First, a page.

In 1803 Muquinna was still a wealthy and powerful leader: Jewitt records that he held a potlatch at which he distributed a considerable amount of property, including 200 muskets and 7 barrels of gunpowder. But Jewitt also tells how Muquinna’s life was threatened by Indians who resented the fact that fur traders no longer came to Nootka Sound. Muquinna was also concerned about the possibility of retribution by the Europeans for the attack on the Boston. When Wikinanish made an offer to purchase Jewitt, Muquinna refused, apparently on the ground that Jewitt would act as an intermediary when another trading vessel came to Nootka Sound. The crew of the next ship, the Lydia, which finally did arrive in 1805, took Muquinna hostage for Jewitt and Thompson, and this temporary capture further damaged his prestige. The Indians were in great confusion, “saying that their chief was a slave to the whites.” Later visitors concluded that the Indians had taken the passing of the maritime fur trade from their territory as an insult. The affront would have reflected particularly on their chief, and so Muquinna the younger probably found his later years of leadership at Nootka Sound to be fraught with tension and difficulty.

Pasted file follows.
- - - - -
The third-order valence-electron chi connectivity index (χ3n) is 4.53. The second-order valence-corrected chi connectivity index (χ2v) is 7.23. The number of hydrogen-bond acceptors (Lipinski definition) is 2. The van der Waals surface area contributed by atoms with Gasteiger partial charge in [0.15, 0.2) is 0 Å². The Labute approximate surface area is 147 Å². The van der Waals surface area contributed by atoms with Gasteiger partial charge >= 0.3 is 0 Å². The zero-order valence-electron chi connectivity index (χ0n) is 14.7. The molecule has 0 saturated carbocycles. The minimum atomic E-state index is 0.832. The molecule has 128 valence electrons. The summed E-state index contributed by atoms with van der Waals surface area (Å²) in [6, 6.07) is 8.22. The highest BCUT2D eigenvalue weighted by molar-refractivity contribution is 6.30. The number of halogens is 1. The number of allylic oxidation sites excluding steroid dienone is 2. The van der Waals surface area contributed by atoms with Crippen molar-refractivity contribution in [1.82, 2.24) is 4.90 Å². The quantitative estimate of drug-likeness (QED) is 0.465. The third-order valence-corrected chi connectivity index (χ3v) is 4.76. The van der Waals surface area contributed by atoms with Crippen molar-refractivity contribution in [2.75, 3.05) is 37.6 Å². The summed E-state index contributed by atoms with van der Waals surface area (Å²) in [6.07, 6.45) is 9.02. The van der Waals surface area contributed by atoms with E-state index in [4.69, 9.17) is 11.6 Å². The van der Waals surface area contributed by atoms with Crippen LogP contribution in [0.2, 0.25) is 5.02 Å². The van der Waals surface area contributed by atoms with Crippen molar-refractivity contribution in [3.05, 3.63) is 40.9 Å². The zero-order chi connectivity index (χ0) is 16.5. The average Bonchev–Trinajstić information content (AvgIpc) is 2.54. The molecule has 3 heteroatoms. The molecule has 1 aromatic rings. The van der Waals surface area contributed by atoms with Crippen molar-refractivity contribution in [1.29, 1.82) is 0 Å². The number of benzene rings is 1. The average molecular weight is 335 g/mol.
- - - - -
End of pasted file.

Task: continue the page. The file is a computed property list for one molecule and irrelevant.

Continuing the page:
National Library of Scotland (Edinburgh), Dept. of mss, ms 13780 [a copy prepared for publication of Alexander Walker’s account]. Edward Belcher, Narrative of a voyage round the world, performed in her majesty’s ship Sulphur, during the years 1836–42 . . . (2v., London, 1843; repr. Folkestone, Eng., 1970). [Charles Bishop], The journal and letters of Captain Charles Bishop on the north-west coast of America, in the Pacific and in New South Wales, 1794–99, ed. Michael Roe (Cambridge, Eng., 1967). J. R. Jewitt, A journal, kept at Nootka Sound . . . (Boston, 1807; repr. New York, 1976). [Samuel Patterson], Narrative of the adventures and sufferings of Samuel Patterson . . . (Palmer, Mass., 1817; repr. Fairfield, Wash., 1967). Camille de Roquefeuil, A voyage round the world, between the years 1816–1819 (London, 1823). Cook, Flood tide of empire. Philip Drucker, The northern and central Nootkan tribes (Washington, 1951). R. [A.] Fisher, Contact and conflict: Indian-European relations in British Columbia, 1774–1890 (Vancouver, 1977). Jean Braithwaite and W. J. Folan, “The taking of the ship Boston: an ethnohistoric study of Nootkan-European conflict,” Syesis (Victoria), 5 (1972): 259–66.